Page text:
The event that first triggered conflict was the dissolution of Parliament by Charles I in 1629, which marked the beginning of 11 years of Personal Rule- namely, a period of government without parliaments. In a bid to secure religious conformity across Britain, Charles introduced a new prayer book in Scotland, which resulted in protest from the Scots. Charles attempted to secure order by preparing to send troops to Scotland. However, this required money which Charles did not have, causing him to summon a new parliament. This parliament was resentful of the monarch’s domestic policies, refusing to grant him money, causing Charles to re-dissolve parliament a month later. Scotland’s forces overpowered the English, forcing Charles into a truce due to their occupation of Northern England. Once again, Charles re-established parliament to provide him with financial assistance- a decision which backfired, with many members of parliament using their position to voice their complaints against Charles’s policies. In an attempt to demonstrate political control, Charles attempted to arrest five leading members of parliament. However, they evaded the monarch’s capture, and in 1642 the civil war began.

Charles set up his royal standard in Nottingham, summoning his subjects to join him in the fight against parliament. Almost all of southern England fell under Parliamentarian control, with the exception of Cornwall, who became some of the king’s strongest fighters. On the 23rd of October 1642, Charles’s army advanced on London, resulting in a battle at Edgehill in Warwickshire which proved to be indecisive. The following September, after a series of reverses, Charles called for a ceasefire with the Catholic insurgents in Ireland in order for the English Protestant soldiers to return home and serve in the Royalist army. This caused even more outrage from the Parliamentarians, who then formed an alliance with Scotland, who agreed to fight in return for church reform in England. On the 2nd of July 1644, Prince Rupert’s army was destroyed in a battle with the Parliamentarians and the Scots, resulting in the loss of the north to the king. Following a defeat in the Battle of Lostwithiel in Cornwall, parliament passed the Self-denying Ordinance, requiring all members of parliament to lay down their commands. This restructured fighting force, which was made law on the 15th of February 1645, was named the New Model Army, of which Oliver Cromwell was second in command. This army went on to crush the Royalist’s main field army in Naseby, Northamptonshire, effectively crushing any chance of Charles winning the civil war.

On the 5th of May 1646, Charles surrendered to the Scots, who handed him over to the Parliamentarians. Two years later, in 1648, a second civil war broke out, with Royalist rebellions breaking out throughout the country. The Royalist force rode south, but were destroyed by Oliver Cromwell’s army, marking the end of the Royalist resurgence. On the 30th of January 1649, Charles was executed, after being found guilty of treason. In an effort to recover his father’s throne, Charles I’s eldest son made a bargain with the Scots. On the agreement that he take the Covenant himself, the Scots crowned him King Charles II of Scotland in early 1651. After his coronation, Charles II utilised his Scottish army to invade England. Despite the support of many English royalists, Charles II’s army was defeated in battle at Worcester by Oliver Cromwell’s forces. This was the last major battle of the English Civil War, and Charles was exiled abroad.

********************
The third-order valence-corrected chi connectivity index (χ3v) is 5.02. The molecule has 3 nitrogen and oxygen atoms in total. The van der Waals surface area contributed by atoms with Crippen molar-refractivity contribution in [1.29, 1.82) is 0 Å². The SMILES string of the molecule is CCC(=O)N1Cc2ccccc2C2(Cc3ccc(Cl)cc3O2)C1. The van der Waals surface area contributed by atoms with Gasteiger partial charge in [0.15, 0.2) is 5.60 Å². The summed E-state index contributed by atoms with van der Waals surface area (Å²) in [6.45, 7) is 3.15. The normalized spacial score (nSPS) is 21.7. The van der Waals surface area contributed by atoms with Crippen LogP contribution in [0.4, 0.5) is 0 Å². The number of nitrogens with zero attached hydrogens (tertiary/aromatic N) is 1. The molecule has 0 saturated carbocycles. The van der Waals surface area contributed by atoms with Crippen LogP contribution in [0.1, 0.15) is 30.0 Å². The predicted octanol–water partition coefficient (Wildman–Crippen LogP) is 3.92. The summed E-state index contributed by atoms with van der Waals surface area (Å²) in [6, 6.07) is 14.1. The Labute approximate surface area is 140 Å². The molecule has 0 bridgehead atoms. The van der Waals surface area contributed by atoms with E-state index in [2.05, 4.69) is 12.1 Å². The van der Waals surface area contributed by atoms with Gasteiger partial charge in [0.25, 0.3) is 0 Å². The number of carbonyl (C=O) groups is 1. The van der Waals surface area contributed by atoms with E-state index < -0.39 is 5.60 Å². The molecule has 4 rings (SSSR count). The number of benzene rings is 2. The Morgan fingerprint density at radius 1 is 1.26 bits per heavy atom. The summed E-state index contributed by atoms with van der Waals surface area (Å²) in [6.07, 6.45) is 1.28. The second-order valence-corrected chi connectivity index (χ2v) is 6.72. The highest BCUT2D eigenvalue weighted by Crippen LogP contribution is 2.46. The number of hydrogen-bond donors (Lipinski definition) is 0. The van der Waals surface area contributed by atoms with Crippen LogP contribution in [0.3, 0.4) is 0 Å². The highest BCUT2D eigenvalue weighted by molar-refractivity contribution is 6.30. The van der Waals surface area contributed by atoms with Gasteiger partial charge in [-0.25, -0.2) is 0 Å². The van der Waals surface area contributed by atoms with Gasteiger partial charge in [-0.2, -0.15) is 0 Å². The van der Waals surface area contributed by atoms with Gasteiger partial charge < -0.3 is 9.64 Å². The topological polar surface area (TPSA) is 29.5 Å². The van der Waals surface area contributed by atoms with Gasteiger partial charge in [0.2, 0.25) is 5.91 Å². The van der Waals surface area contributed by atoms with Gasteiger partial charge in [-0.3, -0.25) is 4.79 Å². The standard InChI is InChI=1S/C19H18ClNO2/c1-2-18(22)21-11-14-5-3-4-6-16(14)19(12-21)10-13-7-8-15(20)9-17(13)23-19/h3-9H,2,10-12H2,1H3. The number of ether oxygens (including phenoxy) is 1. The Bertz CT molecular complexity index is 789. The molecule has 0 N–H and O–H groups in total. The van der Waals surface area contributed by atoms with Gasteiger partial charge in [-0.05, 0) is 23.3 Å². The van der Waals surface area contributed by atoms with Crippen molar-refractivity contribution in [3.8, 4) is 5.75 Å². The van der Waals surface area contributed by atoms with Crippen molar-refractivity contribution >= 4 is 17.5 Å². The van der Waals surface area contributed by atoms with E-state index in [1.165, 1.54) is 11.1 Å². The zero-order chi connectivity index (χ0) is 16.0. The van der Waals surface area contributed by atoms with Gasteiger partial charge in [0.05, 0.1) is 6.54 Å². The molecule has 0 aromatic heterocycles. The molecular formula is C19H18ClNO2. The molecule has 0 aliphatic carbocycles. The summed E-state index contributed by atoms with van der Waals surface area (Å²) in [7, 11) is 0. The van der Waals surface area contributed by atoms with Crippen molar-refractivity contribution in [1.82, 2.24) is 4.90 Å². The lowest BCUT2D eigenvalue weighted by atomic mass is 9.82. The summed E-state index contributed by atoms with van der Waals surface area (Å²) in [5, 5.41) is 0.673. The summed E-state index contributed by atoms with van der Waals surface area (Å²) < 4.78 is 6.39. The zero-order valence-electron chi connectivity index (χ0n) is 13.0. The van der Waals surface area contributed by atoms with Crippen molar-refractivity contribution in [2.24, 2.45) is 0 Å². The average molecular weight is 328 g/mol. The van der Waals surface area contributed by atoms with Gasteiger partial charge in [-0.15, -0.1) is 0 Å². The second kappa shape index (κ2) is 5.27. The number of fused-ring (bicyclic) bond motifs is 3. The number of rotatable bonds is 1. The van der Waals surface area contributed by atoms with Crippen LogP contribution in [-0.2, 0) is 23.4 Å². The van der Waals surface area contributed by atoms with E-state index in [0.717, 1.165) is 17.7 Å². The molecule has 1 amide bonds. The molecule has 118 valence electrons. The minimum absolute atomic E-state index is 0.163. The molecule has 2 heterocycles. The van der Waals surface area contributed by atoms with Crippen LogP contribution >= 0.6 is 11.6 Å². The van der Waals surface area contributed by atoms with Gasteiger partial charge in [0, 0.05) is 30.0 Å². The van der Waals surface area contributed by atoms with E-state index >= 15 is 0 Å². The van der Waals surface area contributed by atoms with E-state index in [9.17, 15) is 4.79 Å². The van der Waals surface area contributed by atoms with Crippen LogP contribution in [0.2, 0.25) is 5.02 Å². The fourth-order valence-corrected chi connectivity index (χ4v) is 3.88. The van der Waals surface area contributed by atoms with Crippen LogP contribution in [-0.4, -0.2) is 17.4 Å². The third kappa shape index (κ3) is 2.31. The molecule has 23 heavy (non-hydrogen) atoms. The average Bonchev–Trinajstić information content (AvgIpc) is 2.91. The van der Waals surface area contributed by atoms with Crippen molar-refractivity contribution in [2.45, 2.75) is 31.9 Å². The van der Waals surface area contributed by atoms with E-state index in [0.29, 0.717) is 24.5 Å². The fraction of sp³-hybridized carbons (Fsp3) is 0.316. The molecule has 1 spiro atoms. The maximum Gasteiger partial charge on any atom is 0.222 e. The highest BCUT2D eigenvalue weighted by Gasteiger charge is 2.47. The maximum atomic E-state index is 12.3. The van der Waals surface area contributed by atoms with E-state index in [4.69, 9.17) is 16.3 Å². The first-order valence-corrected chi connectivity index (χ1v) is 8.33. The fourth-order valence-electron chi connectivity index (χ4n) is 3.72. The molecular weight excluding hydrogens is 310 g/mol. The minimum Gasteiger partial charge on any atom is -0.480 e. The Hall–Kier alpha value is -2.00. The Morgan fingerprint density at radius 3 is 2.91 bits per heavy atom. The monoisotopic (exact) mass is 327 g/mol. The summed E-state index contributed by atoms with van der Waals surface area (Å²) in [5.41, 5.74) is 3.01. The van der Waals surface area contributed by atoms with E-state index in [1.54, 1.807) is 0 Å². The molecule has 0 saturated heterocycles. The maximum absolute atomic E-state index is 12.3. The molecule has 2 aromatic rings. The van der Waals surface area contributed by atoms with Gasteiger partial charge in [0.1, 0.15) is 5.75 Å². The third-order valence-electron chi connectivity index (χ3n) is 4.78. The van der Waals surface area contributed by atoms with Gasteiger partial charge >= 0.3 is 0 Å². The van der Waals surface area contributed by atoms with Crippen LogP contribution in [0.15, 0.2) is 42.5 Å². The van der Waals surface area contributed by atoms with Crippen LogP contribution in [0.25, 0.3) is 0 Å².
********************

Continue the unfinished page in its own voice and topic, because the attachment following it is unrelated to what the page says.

Following the execution of Charles I, there were a number of internal disagreements within parliamentary factions. To resolve this, Oliver Cromwell dissolved this rump parliament and summoned a new one, which also failed to manage the complex issues England was now facing. Cromwell also named himself ‘Lord Protector’, essentially giving him the powers of a monarch. His regime was supported by his continuing popularity with the military. In 1658, Oliver Cromwell died, and his son Richard took his position as Lord Commander. The Commonwealth fell into financial chaos and parliament was once again dissolved. Richard Cromwell was overthrown, and a leading officer of the army realised that the only end to the political chaos would be the restoration of Charles II. On the 29th of May 1660, Charles II was officially restored to the English throne, an event marked by massive celebrations.

Bristol should have played a key part in the English Civil War due to the importance of the port to both the Royalists and Parliamentarians. However, it did not meet its expectations as a strategical key due to the population’s reluctance to participate in the war. Bristol’s governing body initially wanted to keep the city neutral, with a request being made in 1642 for Parliamentarian Thomas Essex to not occupy the city. Despite this, Essex’s forces managed to enter Bristol with little resistance due to its weak defences. For the duration of the war, the Royalists utilised Bristol as a receiving point for reinforcements from Ireland. Bristol Castle, as well as the Frome and Avon rivers, meant the town was well defended against attack, but the population of Bristol were largely unenthusiastic in fulfilling the expectations of such a large and rich port town. The Royal Fort House, designed by Dutch military engineer Sir Bernard de Gomme, acted as one of Bristol’s strongest defences, as it was one of the only purpose-built defensive works of the era. The fort was made to be the western headquarters of the Royalist army, but it was demolished in 1655.